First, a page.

Main Content


Wednesday, 6th May 2009

The felling of 'One Tree'

It was the start of the One Tree project that will culminate at the National Forest Wood Fair in August, telling the story of how and why woodlands are managed. 

During its life, a tree absorbs carbon, hosts wildlife, provides food, shelter and shade, and is a beautiful feature of the landscape.  But, in creating The National Forest, it has always been recognised that some trees would be felled.  In general, maturing woodlands need to be thinned and opened up to encourage different species to thrive.  Some trees are taken out if they are in competition with stronger trees.  Some are planted for timber and will be harvested and replanted.

The National Forest Wood Fair, held at Beacon Hill Country Park on August Bank Holiday Monday, demonstrates how people use the timber that – by necessity - comes out of the woodlands.  An increasing number of people and businesses earn their living through the growing ‘woodland economy’ that exists because of the Forest.

The One Tree project is this story in microcosm.  A 60 – 70 year old oak tree had been identified for felling in Feanedock Wood, near Moira in Leicestershire.  The National Forest Company (NFC) bought the woodland last year, and plans to extend it with more tree planting, but, importantly, it provides the NFC with the opportunity to demonstrate woodland management in practice.

Simon Greenhouse, Woodland Officer at the NFC, said: “We want people to understand that the cry of ‘Timber!’ and the sound of chainsaws are not to be feared, but are occasionally a necessary part of looking after The National Forest as it matures.”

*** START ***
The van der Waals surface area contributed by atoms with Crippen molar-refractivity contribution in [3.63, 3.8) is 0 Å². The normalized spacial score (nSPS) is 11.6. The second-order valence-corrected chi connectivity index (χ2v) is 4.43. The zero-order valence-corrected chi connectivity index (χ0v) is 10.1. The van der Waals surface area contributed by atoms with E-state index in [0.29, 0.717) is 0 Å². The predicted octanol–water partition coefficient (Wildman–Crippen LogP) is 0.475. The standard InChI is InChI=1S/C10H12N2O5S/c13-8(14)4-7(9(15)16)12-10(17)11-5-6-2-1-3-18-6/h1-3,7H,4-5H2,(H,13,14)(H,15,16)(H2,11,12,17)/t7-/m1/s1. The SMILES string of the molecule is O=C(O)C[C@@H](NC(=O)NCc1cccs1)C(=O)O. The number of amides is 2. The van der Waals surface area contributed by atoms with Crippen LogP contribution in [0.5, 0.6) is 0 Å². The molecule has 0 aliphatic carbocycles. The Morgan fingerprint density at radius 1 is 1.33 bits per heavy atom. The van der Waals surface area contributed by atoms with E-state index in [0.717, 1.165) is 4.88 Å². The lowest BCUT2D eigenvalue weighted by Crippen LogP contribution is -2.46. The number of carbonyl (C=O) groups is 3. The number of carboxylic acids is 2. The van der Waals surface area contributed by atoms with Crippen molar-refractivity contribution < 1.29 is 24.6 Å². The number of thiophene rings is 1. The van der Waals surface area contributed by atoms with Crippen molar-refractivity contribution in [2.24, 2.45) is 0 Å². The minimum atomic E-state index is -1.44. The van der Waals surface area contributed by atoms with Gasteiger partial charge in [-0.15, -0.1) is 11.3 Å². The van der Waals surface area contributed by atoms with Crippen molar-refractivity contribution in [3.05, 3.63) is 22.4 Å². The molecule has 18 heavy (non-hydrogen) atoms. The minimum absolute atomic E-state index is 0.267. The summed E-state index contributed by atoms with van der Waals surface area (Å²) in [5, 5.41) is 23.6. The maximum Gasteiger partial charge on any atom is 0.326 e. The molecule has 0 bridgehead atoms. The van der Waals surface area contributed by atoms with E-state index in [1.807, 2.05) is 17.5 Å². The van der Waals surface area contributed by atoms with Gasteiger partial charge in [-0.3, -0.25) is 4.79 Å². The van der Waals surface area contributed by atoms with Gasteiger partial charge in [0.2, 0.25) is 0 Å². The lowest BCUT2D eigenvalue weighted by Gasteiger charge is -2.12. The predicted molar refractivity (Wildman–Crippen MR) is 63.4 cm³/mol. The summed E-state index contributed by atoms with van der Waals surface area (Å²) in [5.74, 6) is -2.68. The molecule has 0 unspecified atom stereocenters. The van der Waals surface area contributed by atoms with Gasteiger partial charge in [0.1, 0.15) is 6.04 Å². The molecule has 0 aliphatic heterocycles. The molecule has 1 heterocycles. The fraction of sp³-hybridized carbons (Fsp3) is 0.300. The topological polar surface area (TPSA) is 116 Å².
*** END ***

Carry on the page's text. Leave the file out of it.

Some of the regular exhibitors at the Wood Fair have been invited to make items from the oak tree and display them at this year’s Fair, ‘badged’ the One Tree project, to demonstrate the range of products that can come out of a single tree.  The whole process will be documented and displayed in the NFC marquee.

Find out more about woodland management at the National Forest Wood Fair on Bank Holiday Monday 31 August 2009.  This will be the fifth annual National Forest Wood Fair and it just gets bigger and better.  Don’t miss the live demonstrations of woodworking skills, craft displays and chainsaw sculpting.  There’s plenty for children, with stories from the Wild Man of the Woods, birds of prey, craft activities, archery and the brilliant climbing wall.

Find out more about the woodlands – from tree planting to felling and the One Tree project.  Talk to the experts and watch forestry in action from horse logging to tree trunk chippers.

Take a break in the Food Area where you’ll find a great selection of delicious locally produced food

And that’s not all!  There will also be an exciting lumberjack show, longbow displays, charity auction and a fascinating programme of talks on trees and woodland.

The Wood Fair is organised by the National Forest Company and Leicestershire County Council.  It will run from 10am - 5pm on Bank Holiday Monday 31 August.  Admission charges include car parking and a programme and will cost adults £6, concessions £4 and a family ticket £14 (for two adults and three children).

Beacon Hill Country Park lies within the ancient Forest of Charnwood and is close to the attractive village of Woodhouse Eaves, just five minutes drive from Junctions 22 or 23 of the M1.  The Country Park, owned and managed by Leicestershire County Council, with its craggy summit and panoramic views, is just one of the many visitor attractions across the three counties that make up The National Forest.